Jeramey Jannene
Eyes on Milwaukee

Western Hemisphere’s Tallest Timber Tower Okayed

New Land's 21-story apartment tower, Ascent, gets approved by council committee.

By - Feb 20th, 2019 01:25 pm
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New Land's 21-story apartment tower, Ascent, gets approved by council committee. Back to the full article.

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2 thoughts on “Eyes on Milwaukee: Western Hemisphere’s Tallest Timber Tower Okayed”

  1. TransitRider says:

    Just 3 days ago, UM’s weekly “Urban Reads” post included a story about the upsurge in taller wooden buildings (including “mass timber”—which seems to me like just another name for “plywood”). The gist of the story is that this type of construction has become popular because it is cheap and better in earthquakes (which might explain why wooden buildings are considered in Vancouver or Japan). It’s only recently become legal because of relaxed building codes.

    https://www.bloomberg.com/news/features/2019-02-13/why-america-s-new-apartment-buildings-all-look-the-same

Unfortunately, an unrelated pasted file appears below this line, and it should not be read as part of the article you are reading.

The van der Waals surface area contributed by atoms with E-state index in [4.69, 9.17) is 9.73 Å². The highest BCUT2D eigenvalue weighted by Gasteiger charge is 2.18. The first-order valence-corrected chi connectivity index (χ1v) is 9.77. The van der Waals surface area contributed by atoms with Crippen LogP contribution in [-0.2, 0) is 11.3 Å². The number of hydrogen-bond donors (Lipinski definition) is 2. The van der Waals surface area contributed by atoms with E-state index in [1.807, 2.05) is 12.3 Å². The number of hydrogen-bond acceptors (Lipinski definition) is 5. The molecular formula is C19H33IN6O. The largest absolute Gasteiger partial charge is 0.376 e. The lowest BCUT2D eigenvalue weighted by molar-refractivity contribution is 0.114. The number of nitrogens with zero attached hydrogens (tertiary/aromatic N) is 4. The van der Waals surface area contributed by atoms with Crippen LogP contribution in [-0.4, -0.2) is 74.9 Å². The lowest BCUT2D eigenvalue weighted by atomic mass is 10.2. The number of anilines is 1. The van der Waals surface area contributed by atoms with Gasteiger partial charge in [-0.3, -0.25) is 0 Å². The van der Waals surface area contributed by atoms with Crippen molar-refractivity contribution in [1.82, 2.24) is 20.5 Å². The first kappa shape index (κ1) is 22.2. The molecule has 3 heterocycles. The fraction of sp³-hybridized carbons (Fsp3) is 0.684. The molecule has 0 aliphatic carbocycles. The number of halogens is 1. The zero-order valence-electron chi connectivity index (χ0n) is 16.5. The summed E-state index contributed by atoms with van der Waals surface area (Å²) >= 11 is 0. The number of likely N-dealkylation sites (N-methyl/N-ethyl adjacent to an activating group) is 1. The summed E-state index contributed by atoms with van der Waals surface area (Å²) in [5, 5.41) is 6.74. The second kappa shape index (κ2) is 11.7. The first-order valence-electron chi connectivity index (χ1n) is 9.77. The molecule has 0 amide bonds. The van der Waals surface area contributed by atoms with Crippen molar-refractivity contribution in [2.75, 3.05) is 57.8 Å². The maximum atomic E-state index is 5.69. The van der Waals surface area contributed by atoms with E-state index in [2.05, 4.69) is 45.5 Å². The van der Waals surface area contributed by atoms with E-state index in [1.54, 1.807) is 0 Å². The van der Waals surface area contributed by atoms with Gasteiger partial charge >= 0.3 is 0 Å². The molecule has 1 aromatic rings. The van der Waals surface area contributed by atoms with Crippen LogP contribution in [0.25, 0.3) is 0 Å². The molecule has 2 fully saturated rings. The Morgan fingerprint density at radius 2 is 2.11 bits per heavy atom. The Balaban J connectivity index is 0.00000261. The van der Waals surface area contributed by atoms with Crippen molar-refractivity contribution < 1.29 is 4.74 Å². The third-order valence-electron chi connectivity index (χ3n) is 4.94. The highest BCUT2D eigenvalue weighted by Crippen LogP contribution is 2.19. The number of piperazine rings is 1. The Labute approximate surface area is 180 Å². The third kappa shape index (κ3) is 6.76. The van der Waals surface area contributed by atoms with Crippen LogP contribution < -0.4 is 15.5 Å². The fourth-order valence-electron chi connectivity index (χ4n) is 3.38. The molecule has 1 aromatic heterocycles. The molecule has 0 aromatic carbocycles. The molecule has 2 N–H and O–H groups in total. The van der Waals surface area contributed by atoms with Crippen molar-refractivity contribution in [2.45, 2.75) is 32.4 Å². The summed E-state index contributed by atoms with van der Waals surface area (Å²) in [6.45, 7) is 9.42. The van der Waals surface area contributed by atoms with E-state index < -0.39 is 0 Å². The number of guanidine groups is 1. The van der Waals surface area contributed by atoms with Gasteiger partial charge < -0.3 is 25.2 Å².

Just 3 years ago, a modern, high-end, luxury 408-unit apartment building burned to the ground across the river from New York City; it was made of wood. Nobody was killed (the building had only 4 stories), but everything inside (including all the cars parked in the garage) was destroyed.

    https://www.nbcnewyork.com/news/local/Edgewater-New-Jersey-Apartment-Complex-Fire-289367561.html

    Is the Milwaukee Fire Department up to facing a fire in a high-rise, wooden building?

  2. Jeramey Jannene says:

    @TransitRider – At the City Plan Commission hearing in January, the development team said they were scheduled to meet again in mid-Marchg with the fire department and code enforcement division to review the plan.

    My understanding of the technology is that CLT/Mass Timber is not supposed to burn like what happened in New Jersey, where the building collapsed and fire was able to spread quickly. The multiple layers of wood are designed to char, not burn. That helps slow the spread of the fire. In my reading on the Vancouver tower (the current tallest) other fire safety measures were put in place to slow any fire from spreading.

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